UK politics polarised by Brexit

Theresa May speaking in the House of Parliament on Tuesday night.
Theresa May speaking in the House of Parliament on Tuesday night.

Politicians can make the best out of bad election results. But for the prime minister, Theresa May, the results of the local elections in England confirm that the divisions in her party the EU referendum was designed to ease are deeper than ever.

The term ‘Tory faithful’ for the party’s members was tested to the limit by the results. Many seemed to put the Brexit outcome they want – one with no compromise and no deal – ahead of the interests of the party they are supposed to support. This has increased the pressure to get a withdrawal deal in place, so that the government does not have to face European elections that would deliver an even bigger protest vote for pro-Brexit parties.

The polarisation of UK politics around a single issue has never been greater, and this applies too in the Labour party. It is not much better off over Brexit, with millions of its members and activists committed to leaving the EU regardless of the economic consequences. It was Labour constituencies that delivered the Brexit outcome, and activists believe chaos would help drive radical economic change. There are probably too many wise heads amongst Labour MPs to allow that to happen, but the heated political atmosphere of Westminster is not a good basis for sound decision making.

Ironically this could all help bring compromise. With a divided cabinet and party Mrs May has nowhere to go. There is no prospect of compromise with her Brexiteer MPs or with Conservative party members.

Her days as leader are numbered and the only way she can secure her political legacy is to do what she believes is the right thing for the country. That points to a deal with Labour. As things stand that would commit the UK to a customs union with the EU – although it would not be called that.

This would cement the divisions in the Conservative party over Europe. However that is a boil that has needed to be lanced since John Major was prime minister.

This is high wire politics, but that customs union idea could serve agriculture well. At a stroke it would ensure continuing access to our biggest export market in the EU-27 – albeit not on as attractive terms as being there of right through the single market. It would also block any plans to buy trade deals for the UK by allowing in cheap food imports. It would still allow the UK to have an independent agricultural policy, and would not be a million miles from what Owen Paterson promised three years ago at the UFU debate on the referendum at Balmoral Park.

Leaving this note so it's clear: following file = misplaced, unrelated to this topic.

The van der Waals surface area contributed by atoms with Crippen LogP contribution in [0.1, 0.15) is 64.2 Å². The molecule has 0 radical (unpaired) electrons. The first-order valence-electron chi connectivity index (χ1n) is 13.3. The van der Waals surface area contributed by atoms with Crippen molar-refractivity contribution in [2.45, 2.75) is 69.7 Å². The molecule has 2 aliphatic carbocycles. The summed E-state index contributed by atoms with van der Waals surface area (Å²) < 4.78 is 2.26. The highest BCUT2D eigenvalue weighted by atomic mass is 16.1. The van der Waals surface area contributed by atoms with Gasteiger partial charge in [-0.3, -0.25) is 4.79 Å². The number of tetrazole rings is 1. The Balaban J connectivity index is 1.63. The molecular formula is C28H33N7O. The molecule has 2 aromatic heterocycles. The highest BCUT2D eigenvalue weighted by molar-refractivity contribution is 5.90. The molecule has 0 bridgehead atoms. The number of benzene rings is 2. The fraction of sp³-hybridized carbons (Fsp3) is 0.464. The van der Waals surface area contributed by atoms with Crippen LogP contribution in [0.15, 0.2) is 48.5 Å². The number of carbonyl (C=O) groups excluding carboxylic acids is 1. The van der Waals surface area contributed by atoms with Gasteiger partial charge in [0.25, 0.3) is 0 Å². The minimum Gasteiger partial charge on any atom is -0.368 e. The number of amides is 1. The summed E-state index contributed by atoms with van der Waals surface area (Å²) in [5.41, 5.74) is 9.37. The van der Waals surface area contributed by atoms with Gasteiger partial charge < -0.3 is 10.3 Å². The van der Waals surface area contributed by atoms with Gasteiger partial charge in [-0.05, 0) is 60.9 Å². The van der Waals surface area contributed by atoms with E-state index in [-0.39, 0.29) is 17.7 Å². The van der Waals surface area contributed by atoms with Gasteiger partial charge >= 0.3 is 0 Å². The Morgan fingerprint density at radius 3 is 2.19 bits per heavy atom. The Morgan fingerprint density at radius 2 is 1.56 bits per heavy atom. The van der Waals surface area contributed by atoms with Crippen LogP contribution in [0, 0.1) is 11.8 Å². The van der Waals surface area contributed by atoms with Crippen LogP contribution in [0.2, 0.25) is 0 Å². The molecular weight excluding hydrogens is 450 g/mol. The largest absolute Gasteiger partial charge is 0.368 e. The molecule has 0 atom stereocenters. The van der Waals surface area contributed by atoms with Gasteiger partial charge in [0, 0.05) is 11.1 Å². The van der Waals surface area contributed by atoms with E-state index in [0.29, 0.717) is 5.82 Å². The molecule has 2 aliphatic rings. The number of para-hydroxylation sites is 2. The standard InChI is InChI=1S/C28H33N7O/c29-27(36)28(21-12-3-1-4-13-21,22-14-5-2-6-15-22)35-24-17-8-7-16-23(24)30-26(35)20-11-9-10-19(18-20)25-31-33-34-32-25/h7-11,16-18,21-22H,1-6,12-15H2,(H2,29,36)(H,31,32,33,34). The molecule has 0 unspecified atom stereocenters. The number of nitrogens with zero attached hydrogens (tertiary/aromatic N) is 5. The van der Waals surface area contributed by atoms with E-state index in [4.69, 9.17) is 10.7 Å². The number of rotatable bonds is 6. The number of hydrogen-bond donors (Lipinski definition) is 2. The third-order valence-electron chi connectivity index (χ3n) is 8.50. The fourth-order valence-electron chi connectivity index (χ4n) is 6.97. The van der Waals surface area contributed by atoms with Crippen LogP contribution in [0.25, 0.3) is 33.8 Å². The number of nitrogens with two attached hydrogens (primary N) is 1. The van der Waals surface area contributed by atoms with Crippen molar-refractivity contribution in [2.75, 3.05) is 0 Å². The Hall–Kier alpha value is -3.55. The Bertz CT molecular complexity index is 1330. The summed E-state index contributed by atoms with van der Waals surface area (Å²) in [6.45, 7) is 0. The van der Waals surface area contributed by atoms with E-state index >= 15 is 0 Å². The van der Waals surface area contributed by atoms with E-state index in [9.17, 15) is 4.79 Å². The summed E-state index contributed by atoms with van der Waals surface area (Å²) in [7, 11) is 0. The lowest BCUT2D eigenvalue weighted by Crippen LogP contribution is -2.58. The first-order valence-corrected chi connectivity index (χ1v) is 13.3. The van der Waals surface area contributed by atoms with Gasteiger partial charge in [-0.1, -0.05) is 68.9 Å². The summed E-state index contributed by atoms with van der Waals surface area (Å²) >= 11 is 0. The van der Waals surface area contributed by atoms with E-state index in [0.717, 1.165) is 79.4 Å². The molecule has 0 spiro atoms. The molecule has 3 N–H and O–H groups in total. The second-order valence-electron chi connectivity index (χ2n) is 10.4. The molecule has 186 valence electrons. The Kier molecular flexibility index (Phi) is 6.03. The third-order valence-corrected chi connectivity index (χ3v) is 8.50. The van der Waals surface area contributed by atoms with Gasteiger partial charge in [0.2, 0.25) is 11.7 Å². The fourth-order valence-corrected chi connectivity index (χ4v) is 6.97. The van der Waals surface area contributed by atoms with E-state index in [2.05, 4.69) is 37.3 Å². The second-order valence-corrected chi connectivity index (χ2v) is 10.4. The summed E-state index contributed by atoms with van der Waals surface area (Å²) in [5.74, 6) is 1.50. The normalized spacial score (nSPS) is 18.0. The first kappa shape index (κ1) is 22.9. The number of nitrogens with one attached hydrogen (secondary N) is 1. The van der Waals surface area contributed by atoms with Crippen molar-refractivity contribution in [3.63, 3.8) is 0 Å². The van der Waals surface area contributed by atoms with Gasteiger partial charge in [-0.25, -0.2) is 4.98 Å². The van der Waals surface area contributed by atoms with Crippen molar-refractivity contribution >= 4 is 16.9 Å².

So far compromise has been seen as a dirty word, but there is no way out of the Brexit mess without it. Only when that happens will businesses have any certainty about the future. In agriculture we are in the bizarre situation where prices are reasonable, but confidence is lower than on many occasions when prices were worse. We tend to see the EU as static, when that is clearly not the case. Westminster is stuck in a Brexit loop, but Brussels has parked that and is developing plans for the future. These include a new CAP, while in the UK it is hard to think of when a minister last made a meaningful announcement on agriculture.

No deal Brexit plans have been all but abandoned. The shipping contracts to offset the impact have been dropped at a cost of £30 million to the taxpayer. However there seems to be no planning for a post-Brexit future for agriculture. Brexit is being seen as the end point rather than the start of a process. Farmers deserve to see some realistic evidence of planning rather than a belief that once Brexit is agreed everything will fall into place.

If we are distanced from the EU, despite a customs union, we need to be putting plans in place for everything from approving veterinary drugs and agrochemicals to food promotion.

In the past week the EU has agreed a billion euro soft loan scheme for young farmers and plans to encourage farm forestry.

These are sound, practical ideas – but there is no evidence of any such long term thinking on agriculture in London. There the belief is that agreeing Brexit will solve everything and that is as wrong as it is possible to be.